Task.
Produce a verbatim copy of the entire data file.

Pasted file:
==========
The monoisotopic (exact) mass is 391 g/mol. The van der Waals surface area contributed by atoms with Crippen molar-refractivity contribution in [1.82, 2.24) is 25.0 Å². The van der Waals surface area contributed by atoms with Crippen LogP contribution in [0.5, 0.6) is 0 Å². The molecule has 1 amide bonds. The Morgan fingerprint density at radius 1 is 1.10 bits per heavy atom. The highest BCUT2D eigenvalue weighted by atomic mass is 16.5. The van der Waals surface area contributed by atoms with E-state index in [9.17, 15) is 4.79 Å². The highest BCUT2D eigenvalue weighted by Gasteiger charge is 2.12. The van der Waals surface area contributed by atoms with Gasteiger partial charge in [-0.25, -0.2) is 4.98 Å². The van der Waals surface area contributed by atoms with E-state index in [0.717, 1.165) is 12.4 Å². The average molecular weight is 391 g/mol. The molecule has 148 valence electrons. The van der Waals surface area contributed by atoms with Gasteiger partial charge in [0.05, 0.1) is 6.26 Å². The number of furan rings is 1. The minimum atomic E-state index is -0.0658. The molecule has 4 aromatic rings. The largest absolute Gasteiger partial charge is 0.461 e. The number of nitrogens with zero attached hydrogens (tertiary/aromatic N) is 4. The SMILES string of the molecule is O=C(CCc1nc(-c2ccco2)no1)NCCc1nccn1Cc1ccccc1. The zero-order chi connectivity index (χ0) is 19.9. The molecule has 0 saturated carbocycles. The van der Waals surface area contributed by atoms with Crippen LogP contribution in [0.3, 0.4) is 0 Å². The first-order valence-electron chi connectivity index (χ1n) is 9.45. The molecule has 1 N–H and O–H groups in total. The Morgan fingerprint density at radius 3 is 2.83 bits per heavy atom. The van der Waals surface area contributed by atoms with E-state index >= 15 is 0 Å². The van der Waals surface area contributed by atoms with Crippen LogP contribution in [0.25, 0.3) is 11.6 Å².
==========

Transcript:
The monoisotopic (exact) mass is 391 g/mol. The van der Waals surface area contributed by atoms with Crippen molar-refractivity contribution in [1.82, 2.24) is 25.0 Å². The van der Waals surface area contributed by atoms with Crippen LogP contribution in [0.5, 0.6) is 0 Å². The molecule has 1 amide bonds. The Morgan fingerprint density at radius 1 is 1.10 bits per heavy atom. The highest BCUT2D eigenvalue weighted by atomic mass is 16.5. The van der Waals surface area contributed by atoms with E-state index in [9.17, 15) is 4.79 Å². The highest BCUT2D eigenvalue weighted by Gasteiger charge is 2.12. The van der Waals surface area contributed by atoms with Gasteiger partial charge in [-0.25, -0.2) is 4.98 Å². The van der Waals surface area contributed by atoms with E-state index in [0.717, 1.165) is 12.4 Å². The average molecular weight is 391 g/mol. The molecule has 148 valence electrons. The van der Waals surface area contributed by atoms with Gasteiger partial charge in [0.05, 0.1) is 6.26 Å². The number of furan rings is 1. The minimum atomic E-state index is -0.0658. The molecule has 4 aromatic rings. The largest absolute Gasteiger partial charge is 0.461 e. The number of nitrogens with zero attached hydrogens (tertiary/aromatic N) is 4. The SMILES string of the molecule is O=C(CCc1nc(-c2ccco2)no1)NCCc1nccn1Cc1ccccc1. The zero-order chi connectivity index (χ0) is 19.9. The molecule has 0 saturated carbocycles. The van der Waals surface area contributed by atoms with Crippen LogP contribution in [0.3, 0.4) is 0 Å². The first-order valence-electron chi connectivity index (χ1n) is 9.45. The molecule has 1 N–H and O–H groups in total. The Morgan fingerprint density at radius 3 is 2.83 bits per heavy atom. The van der Waals surface area contributed by atoms with E-state index >= 15 is 0 Å². The van der Waals surface area contributed by atoms with Crippen LogP contribution in [0.25, 0.3) is 11.6 Å².